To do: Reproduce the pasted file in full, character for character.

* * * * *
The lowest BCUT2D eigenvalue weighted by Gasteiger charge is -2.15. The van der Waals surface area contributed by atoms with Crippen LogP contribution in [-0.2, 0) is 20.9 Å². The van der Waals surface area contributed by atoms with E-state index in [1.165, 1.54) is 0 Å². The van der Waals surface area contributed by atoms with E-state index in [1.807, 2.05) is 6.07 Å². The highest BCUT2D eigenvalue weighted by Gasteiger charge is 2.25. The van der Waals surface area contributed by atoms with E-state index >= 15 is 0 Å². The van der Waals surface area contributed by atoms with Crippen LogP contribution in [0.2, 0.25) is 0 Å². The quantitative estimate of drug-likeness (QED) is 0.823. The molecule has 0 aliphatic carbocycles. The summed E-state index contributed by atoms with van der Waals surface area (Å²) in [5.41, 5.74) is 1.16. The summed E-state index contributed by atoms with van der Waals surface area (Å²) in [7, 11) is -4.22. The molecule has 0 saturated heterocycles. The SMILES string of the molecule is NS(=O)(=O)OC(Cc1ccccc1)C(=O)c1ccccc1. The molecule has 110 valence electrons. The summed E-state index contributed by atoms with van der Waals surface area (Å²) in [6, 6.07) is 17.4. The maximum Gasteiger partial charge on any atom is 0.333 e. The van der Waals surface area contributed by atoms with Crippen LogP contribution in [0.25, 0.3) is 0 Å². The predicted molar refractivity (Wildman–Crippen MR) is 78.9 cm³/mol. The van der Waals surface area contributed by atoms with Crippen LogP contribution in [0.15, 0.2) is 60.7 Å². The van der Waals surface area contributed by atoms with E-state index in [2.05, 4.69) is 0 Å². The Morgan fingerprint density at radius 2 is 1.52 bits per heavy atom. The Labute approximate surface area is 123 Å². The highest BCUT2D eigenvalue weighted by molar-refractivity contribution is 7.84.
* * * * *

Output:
The lowest BCUT2D eigenvalue weighted by Gasteiger charge is -2.15. The van der Waals surface area contributed by atoms with Crippen LogP contribution in [-0.2, 0) is 20.9 Å². The van der Waals surface area contributed by atoms with E-state index in [1.165, 1.54) is 0 Å². The van der Waals surface area contributed by atoms with E-state index in [1.807, 2.05) is 6.07 Å². The highest BCUT2D eigenvalue weighted by Gasteiger charge is 2.25. The van der Waals surface area contributed by atoms with E-state index >= 15 is 0 Å². The van der Waals surface area contributed by atoms with Crippen LogP contribution in [0.2, 0.25) is 0 Å². The quantitative estimate of drug-likeness (QED) is 0.823. The molecule has 0 aliphatic carbocycles. The summed E-state index contributed by atoms with van der Waals surface area (Å²) in [5.41, 5.74) is 1.16. The summed E-state index contributed by atoms with van der Waals surface area (Å²) in [7, 11) is -4.22. The molecule has 0 saturated heterocycles. The SMILES string of the molecule is NS(=O)(=O)OC(Cc1ccccc1)C(=O)c1ccccc1. The molecule has 110 valence electrons. The summed E-state index contributed by atoms with van der Waals surface area (Å²) in [6, 6.07) is 17.4. The maximum Gasteiger partial charge on any atom is 0.333 e. The van der Waals surface area contributed by atoms with Crippen LogP contribution in [0.25, 0.3) is 0 Å². The predicted molar refractivity (Wildman–Crippen MR) is 78.9 cm³/mol. The van der Waals surface area contributed by atoms with Crippen LogP contribution in [0.15, 0.2) is 60.7 Å². The van der Waals surface area contributed by atoms with E-state index in [2.05, 4.69) is 0 Å². The Morgan fingerprint density at radius 2 is 1.52 bits per heavy atom. The Labute approximate surface area is 123 Å². The highest BCUT2D eigenvalue weighted by molar-refractivity contribution is 7.84.